The temptation to constantly check your personal emails, WhatsApps, SMSs or the latest posts on Facebook, Twitter or Instagram – and to fire off an immediate response – is extremely powerful.
Too much time spent on social media during the working day can, however, cost you your job – and the dismissal will be upheld by the Labour Court as we see from the recent judgment in the matter of Lucas Dysel Crouse Incorporated v CCMA and others (handed down on 19 February 2021).
The employee, who worked for a firm of attorneys, had to answer to three allegations at a disciplinary hearing. The first was that she was in breach of confidentiality when discussing the salaries of administrative staff with others. The second related to allegations of continuous insubordination. In the third the employer contended that the employee spent too much time accessing social media and playing computer games, resulting in poor work performance.
Prior to the disciplinary hearing she was issued with a final written warning stating inter alia that she was slow to respond to instructions; had “poor file organisation”; was “regularly on social media platforms”; showed no respect “for authority when instructions are given”; and exhibited a “general lack of interest and poor work ethic”.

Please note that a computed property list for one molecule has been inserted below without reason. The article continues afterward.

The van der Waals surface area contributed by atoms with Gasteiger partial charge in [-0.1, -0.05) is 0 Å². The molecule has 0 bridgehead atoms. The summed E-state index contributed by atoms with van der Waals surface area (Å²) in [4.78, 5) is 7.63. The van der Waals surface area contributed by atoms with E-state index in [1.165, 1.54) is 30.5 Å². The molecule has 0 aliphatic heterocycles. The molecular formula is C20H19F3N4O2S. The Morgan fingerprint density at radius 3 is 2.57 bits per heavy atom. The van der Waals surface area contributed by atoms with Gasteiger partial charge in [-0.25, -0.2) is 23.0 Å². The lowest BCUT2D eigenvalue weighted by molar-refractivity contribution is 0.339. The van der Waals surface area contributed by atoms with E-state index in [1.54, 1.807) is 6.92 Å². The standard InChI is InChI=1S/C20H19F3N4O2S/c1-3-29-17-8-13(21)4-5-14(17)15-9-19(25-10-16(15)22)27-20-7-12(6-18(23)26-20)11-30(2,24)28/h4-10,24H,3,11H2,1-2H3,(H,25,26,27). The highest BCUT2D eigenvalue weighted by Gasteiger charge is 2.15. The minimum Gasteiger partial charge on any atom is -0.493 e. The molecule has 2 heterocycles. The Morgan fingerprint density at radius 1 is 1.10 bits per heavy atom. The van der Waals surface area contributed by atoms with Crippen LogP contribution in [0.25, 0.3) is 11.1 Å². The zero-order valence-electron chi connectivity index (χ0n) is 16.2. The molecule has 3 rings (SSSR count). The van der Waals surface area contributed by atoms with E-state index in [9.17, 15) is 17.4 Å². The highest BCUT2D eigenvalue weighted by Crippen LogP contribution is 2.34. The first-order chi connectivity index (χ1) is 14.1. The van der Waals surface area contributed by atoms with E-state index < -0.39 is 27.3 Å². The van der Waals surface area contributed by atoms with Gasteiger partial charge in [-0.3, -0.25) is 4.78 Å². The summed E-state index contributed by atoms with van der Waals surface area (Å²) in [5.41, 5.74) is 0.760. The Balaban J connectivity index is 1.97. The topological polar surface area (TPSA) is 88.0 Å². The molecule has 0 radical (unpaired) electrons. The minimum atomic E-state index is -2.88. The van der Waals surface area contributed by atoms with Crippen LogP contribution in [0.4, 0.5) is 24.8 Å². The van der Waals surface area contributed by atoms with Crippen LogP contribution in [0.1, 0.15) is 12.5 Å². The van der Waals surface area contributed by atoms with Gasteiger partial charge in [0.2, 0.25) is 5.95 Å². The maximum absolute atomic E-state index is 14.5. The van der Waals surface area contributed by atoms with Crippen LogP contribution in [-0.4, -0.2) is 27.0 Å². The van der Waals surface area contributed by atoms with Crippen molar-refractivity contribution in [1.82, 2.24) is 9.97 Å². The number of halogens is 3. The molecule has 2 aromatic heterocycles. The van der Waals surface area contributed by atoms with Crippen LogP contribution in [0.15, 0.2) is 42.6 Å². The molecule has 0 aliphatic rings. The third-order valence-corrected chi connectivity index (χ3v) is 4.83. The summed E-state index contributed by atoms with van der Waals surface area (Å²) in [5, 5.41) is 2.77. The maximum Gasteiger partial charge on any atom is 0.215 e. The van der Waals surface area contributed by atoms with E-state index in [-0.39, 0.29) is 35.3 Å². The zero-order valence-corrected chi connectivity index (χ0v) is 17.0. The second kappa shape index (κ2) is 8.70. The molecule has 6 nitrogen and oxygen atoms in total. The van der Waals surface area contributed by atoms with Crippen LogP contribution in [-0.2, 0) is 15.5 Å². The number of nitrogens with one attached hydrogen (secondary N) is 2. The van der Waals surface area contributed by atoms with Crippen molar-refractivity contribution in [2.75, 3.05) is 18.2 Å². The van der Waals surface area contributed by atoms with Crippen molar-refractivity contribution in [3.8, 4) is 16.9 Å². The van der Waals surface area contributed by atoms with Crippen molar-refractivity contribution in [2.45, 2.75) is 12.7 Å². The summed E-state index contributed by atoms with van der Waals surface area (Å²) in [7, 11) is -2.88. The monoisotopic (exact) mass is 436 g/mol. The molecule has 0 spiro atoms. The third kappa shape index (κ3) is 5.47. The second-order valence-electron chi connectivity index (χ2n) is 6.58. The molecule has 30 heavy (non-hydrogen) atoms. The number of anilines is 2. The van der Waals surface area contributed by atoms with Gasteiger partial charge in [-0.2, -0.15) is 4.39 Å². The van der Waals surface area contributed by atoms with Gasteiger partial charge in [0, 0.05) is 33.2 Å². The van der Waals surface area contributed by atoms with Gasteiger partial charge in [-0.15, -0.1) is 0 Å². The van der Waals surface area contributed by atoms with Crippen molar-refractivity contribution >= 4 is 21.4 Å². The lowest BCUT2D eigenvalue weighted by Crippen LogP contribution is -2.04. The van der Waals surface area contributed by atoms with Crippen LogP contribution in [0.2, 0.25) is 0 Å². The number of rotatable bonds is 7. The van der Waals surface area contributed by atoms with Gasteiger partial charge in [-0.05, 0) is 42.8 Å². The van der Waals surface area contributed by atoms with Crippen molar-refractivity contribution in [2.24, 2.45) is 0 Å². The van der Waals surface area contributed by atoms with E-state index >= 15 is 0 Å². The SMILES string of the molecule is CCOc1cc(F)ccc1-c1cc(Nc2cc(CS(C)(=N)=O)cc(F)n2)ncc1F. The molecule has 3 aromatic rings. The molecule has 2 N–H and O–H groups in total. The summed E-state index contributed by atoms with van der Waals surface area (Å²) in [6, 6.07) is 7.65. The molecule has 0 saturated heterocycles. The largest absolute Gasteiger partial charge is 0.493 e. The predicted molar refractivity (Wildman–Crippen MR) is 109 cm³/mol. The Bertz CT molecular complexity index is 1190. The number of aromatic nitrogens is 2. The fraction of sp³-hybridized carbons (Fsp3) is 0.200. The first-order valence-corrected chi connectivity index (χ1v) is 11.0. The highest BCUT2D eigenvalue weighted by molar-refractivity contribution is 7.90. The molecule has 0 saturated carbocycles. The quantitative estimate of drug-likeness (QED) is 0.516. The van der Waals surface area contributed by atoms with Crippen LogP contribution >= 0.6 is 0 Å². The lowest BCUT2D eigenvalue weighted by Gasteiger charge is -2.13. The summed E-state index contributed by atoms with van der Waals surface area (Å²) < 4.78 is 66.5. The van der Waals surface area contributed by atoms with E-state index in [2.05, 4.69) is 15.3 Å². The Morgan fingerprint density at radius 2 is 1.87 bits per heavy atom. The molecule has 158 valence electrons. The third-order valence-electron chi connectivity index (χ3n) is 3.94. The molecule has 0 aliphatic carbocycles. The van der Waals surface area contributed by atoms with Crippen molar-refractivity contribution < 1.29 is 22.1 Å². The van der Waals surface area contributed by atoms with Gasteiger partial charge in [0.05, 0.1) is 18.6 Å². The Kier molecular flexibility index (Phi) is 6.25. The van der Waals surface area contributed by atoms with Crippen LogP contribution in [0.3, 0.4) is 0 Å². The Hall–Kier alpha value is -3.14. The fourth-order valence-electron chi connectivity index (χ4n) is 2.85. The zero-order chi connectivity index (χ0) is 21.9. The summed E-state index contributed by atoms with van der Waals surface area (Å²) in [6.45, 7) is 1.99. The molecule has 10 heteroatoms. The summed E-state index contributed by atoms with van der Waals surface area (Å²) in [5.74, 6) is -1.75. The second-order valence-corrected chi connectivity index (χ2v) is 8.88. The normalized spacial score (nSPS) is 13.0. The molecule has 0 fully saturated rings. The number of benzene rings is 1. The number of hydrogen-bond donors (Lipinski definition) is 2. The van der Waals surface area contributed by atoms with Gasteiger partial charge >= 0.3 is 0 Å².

She was warned that unless her work performance significantly improved in the near future, she might have to face a disciplinary hearing which could result in her dismissal.
The employee dismissed the concerns with contempt, describing the issues of concern referred to in the warning as “ridiculous and untrue”.
When she continued with her conduct, she was dismissed following a disciplinary hearing.
The CCMA Commissioner concluded that there was a lack of evidence relating to her alleged excessive use of social media, and that the employer did not have a policy to control the use of social media. She was found “not guilty” on all the charges, and awarded nine month’s compensation amounting to R135 000.00.
On review, the Labour Court disagreed with the Commissioner’s conclusions as far as the social media findings were concerned.
The court found that the Commissioner had misunderstood the charge. It did not relate to whether she was on social media more often than others in the office, but rather whether “she devoted too much time to it at the expense of her work”.
The court further found that:
- There was in fact a workplace rule relating to the private use of computers;
- Professional staff for whom she was supposed to do typing, did their own typing because they could not rely on her to complete work assigned to her in time;
- The monitoring report showed that she spent between a quarter and a third of her time on activities not work related;
- The time spent on social media and playing games “was directly linked to the complaint about her work performance”;
- The employee failed to heed a final written warning to rectify her conduct in this regard.
In setting the CCMA Award aside, the court confirmed that the employee’s dismissal was substantively fair.
The importance of this judgment is that employers must have a policy regulating access to social media during working hours, warning that a breach of such policy may lead to dismissal.